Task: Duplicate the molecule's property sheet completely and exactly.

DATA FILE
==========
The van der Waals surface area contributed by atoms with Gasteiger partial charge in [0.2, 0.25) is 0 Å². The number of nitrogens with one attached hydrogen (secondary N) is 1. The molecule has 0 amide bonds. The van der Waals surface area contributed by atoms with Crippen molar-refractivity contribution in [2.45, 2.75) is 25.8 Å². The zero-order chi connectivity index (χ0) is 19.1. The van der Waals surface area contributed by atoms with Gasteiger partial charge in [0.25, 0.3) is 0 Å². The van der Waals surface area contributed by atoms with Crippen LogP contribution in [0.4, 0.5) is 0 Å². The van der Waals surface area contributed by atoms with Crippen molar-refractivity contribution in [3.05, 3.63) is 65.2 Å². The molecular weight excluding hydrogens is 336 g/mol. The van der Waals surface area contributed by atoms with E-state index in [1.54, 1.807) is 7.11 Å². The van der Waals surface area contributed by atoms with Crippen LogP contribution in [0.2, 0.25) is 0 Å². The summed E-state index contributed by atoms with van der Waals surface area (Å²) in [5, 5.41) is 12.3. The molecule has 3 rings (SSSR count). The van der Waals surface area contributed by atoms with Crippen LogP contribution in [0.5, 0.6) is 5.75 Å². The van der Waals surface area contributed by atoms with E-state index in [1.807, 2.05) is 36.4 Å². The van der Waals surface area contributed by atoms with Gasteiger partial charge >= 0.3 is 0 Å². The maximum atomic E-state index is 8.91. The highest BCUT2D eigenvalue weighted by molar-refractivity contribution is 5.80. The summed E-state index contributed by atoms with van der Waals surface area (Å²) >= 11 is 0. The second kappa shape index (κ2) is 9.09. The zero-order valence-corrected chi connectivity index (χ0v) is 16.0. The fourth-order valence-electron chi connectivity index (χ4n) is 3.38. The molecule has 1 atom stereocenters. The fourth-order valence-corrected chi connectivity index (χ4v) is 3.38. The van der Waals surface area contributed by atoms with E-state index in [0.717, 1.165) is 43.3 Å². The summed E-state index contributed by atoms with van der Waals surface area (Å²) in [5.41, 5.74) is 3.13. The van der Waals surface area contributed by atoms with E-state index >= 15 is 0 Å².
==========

The van der Waals surface area contributed by atoms with Gasteiger partial charge in [0.2, 0.25) is 0 Å². The number of nitrogens with one attached hydrogen (secondary N) is 1. The molecule has 0 amide bonds. The van der Waals surface area contributed by atoms with Crippen molar-refractivity contribution in [2.45, 2.75) is 25.8 Å². The zero-order chi connectivity index (χ0) is 19.1. The van der Waals surface area contributed by atoms with Gasteiger partial charge in [0.25, 0.3) is 0 Å². The van der Waals surface area contributed by atoms with Crippen LogP contribution in [0.4, 0.5) is 0 Å². The van der Waals surface area contributed by atoms with Crippen molar-refractivity contribution in [3.05, 3.63) is 65.2 Å². The molecular weight excluding hydrogens is 336 g/mol. The van der Waals surface area contributed by atoms with E-state index in [1.54, 1.807) is 7.11 Å². The van der Waals surface area contributed by atoms with Crippen LogP contribution in [0.2, 0.25) is 0 Å². The summed E-state index contributed by atoms with van der Waals surface area (Å²) in [5, 5.41) is 12.3. The molecule has 3 rings (SSSR count). The van der Waals surface area contributed by atoms with Crippen LogP contribution in [0.5, 0.6) is 5.75 Å². The van der Waals surface area contributed by atoms with E-state index in [1.807, 2.05) is 36.4 Å². The van der Waals surface area contributed by atoms with Gasteiger partial charge >= 0.3 is 0 Å². The maximum atomic E-state index is 8.91. The highest BCUT2D eigenvalue weighted by molar-refractivity contribution is 5.80. The summed E-state index contributed by atoms with van der Waals surface area (Å²) >= 11 is 0. The second kappa shape index (κ2) is 9.09. The zero-order valence-corrected chi connectivity index (χ0v) is 16.0. The fourth-order valence-electron chi connectivity index (χ4n) is 3.38. The molecule has 1 atom stereocenters. The fourth-order valence-corrected chi connectivity index (χ4v) is 3.38. The van der Waals surface area contributed by atoms with E-state index in [0.717, 1.165) is 43.3 Å². The summed E-state index contributed by atoms with van der Waals surface area (Å²) in [5.41, 5.74) is 3.13. The van der Waals surface area contributed by atoms with E-state index >= 15 is 0 Å².